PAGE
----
National Public Radio producer Trudeau (The Last Citadel, 1991; Bloody Roads South, 1989), completing a fine trilogy of works about the Civil War, recounts the turbulent collapse of the Confederacy in the months following Lee's surrender at Appomattox Courthouse. ``General readers are so taken with the simple drama of Appomattox,'' Trudeau writes in his preface, ``that many continue to believe that the Civil War ended with that incident.'' Nothing could be farther from the truth, according to Trudeau: At the time of Lee's surrender, Confederate armies were still in the field in North Carolina, Alabama, and the trans-Mississippi, and it was far from obvious to the leaders of the North that the Confederacy would not continue to fight, even though the Richmond government had fled after the collapse of Lee's army. Read full book review >
BUSINESS & ECONOMICS
Released: April 27, 1994

"Light and lively fare—containing just enough facts to satisfy."
A bright, breezy, and opinionated look at how the Food and Drug Administration has handled and mishandled its job in the past decade. Read full book review >
HISTORY
Released: April 27, 1994

"Don't take ours''), he is not so conscience- stricken as to refrain from peddling what he has learned."
An interesting but nonetheless weak follow-up to Arden's (Wisdomkeepers, not reviewed) work on American Indian spirituality and values. Read full book review >
HISTORY
Released: April 26, 1994

"Written in unadorned, straightforward prose, this memoir is a testament to human fortitude, courage, and joy."
An inspiring story of an African-American double amputee aviator whose triumphs will impress even the most cynical and jaded of readers. Read full book review >
STALIN AGAINST THE JEWS by Arkady Vaksberg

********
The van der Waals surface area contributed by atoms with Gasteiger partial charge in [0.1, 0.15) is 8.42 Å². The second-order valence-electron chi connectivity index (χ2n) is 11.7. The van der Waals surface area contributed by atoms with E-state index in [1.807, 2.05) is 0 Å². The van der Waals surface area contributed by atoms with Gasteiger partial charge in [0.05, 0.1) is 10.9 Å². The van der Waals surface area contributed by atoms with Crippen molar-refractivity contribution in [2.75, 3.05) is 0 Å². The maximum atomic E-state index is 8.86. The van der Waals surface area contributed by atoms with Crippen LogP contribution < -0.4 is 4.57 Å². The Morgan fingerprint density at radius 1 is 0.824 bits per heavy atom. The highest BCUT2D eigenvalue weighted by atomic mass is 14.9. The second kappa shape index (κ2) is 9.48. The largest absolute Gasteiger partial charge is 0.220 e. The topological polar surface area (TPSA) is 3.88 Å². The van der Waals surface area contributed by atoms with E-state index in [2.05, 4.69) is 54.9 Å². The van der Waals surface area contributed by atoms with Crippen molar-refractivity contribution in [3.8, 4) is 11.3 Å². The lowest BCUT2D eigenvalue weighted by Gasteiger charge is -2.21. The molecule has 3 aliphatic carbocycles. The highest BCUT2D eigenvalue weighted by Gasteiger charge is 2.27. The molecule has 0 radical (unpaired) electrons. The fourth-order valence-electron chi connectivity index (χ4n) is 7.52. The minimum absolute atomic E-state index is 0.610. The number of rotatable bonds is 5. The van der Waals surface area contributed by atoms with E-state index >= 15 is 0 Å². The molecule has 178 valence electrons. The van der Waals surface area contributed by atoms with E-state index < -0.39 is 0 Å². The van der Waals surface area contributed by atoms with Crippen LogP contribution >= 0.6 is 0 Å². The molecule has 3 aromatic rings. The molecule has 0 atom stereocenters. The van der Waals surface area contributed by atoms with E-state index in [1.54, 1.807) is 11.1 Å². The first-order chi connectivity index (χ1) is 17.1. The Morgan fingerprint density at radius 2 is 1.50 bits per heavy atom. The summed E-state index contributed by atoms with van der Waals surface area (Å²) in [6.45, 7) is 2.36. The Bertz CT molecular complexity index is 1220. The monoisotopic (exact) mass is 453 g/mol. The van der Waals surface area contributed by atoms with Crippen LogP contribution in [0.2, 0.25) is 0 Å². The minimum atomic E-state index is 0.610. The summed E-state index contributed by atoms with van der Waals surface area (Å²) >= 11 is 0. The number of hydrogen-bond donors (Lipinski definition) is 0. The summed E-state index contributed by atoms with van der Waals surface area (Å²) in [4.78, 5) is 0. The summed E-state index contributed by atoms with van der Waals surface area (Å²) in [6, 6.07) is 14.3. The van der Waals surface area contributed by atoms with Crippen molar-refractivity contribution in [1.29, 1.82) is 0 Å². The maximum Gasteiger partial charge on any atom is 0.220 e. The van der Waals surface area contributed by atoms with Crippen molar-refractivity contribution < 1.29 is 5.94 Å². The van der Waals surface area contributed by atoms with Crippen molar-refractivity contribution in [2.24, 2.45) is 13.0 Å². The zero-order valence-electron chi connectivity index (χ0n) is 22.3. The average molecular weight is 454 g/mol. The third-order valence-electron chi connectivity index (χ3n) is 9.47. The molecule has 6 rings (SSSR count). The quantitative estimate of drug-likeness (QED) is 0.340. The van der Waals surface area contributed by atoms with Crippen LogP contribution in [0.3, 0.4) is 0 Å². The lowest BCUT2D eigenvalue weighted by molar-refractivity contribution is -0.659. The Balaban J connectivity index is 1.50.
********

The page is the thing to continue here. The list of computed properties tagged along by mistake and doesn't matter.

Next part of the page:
BIOGRAPHY & MEMOIR
Released: April 22, 1994

"One hopes that a more comprehensive and comprehensible retelling of this story will become available soon."
Given the importance of its subject, relatively unexplored, and the talents of its author (The Prosecutor, 1991), this must be judged a major disappointment. Read full book review >
Kirkus Interview
Frances Stroh
author of BEER MONEY
May 6, 2016

Frances Stroh’s earliest memories are ones of great privilege: shopping trips to London and New York, lunches served by black-tied waiters at the Regency Hotel, and a house filled with precious antiques, which she was forbidden to touch. Established in Detroit in 1850, by 1984 the Stroh Brewing Company had become the largest private beer fortune in America and a brand emblematic of the American dream itself; while Stroh was coming of age, the Stroh family fortune was estimated to be worth $700 million. But behind the beautiful façade lay a crumbling foundation. As their fortune dissolved in little over a decade, the family was torn apart internally by divorce and one family member's drug bust; disagreements over the management of the business; and disputes over the remaining money they possessed. “The author’s family might have successfully burned through a massive fortune, but they squandered a lot more than that,” our reviewer writes about Stroh’s debut memoir, Beer Money. “A sorrowful, eye-opening examination of familial dysfunction.” View video >